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Bennachie Forest Soil Map (part)
Forestry Memories
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No: 3462   Contributor: Bill Rayner   Year: 1983
Bennachie Forest Soil Map (part)

This is a Forestry Commission (FC) soil map of the upper slopes of Bennachie that was commissioned in the early 1980's, so as to assess the potential areas of plantable ground above the upper FC forest plantings of the time. The survey was carried out by Jim Davidson in 1982, using the FC 'standardised' soil classification adopted in 1982. Jim was a soil survey Forester for 18 years in Surveys Branch, until the branch demise, when he joined Forest Research (FR) for the remainder of his career as a Research Forester at Newton, Elgin.

Due to the dominance of unsuitable soil/climatic conditions and the impact upon the Bennachie landscape that would have been made; this particular planting scheme was not put into effect.

Graham Pyatt (Dr D. G. Pyatt), along with Richard Toleman and David Paterson, District Officers (DOs) in Surveys Branch, developed and refined the FC soil classification from the beginning of the 1960's, along with the Foresters who took on the role of site surveyors, usually working in pairs, under their supervision throughout the UK. The combination of geological, edaphic ("Of or relating to the soil") and botanical indicators being assessed and mapped, thereby giving an indication of the suitability of the site to grow trees and during the period of the 1960's through to the early 1990's, more specifically Sitka spruce (Picea sitchensis) (SS).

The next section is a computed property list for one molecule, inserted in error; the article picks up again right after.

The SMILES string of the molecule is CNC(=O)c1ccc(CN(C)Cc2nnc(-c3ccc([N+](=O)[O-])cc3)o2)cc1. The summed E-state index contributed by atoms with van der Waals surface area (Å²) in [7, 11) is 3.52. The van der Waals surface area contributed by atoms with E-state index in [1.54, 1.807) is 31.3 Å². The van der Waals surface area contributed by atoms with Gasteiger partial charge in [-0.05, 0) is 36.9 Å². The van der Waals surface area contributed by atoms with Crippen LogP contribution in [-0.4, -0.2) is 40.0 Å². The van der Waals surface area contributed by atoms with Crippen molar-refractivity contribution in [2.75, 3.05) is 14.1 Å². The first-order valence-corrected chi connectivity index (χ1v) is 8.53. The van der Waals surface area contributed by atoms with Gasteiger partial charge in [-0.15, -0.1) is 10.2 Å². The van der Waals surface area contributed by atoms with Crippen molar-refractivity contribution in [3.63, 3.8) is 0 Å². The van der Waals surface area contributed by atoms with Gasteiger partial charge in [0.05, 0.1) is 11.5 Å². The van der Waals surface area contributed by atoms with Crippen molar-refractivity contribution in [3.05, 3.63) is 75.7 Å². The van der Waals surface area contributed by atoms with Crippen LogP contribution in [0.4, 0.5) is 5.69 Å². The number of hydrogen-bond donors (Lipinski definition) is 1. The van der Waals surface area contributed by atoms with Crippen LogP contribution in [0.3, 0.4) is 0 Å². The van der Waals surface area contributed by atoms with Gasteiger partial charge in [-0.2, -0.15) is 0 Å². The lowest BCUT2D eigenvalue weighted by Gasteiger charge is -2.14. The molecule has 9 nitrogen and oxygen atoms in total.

Usually, a soil report, giving advice on the geological, edaphic and botanical site indicators, along with potential climatic conditions (derived from the climatic research on Scotland of Birse and Dry, 1970 and Birse 1971, from Aberdeen University) was issued with the map. Soil pits showing ‘typical’ soil profiles, pertinent to the silviculture of the area were also dug and local forest staff were given a demonstration of these pits, the map and report advice at a formal survey handover on the site. As the areas of acquisition and the pace of new planting out-stripped the rate at which the acquired ground could be surveyed; along with the belief that all sites could be “made to grow SS”, these demonstrations became less formal and then lapsed. Jim’s report is appended and can be read by selecting the ‘Open document’ symbol (middle of the 3 symbols) at the lower right-hand corner of the map image.

All of the FC soil maps from the period 1963 – 2010 have been digitised, along with their reports, if present. All of these paper maps and reports have been deposited in the ‘National Archives of Scotland’, Edinburgh, along with their digital images (waiting cataloguing at the time of writing).
Picture added on 11 November 2016 at 14:03
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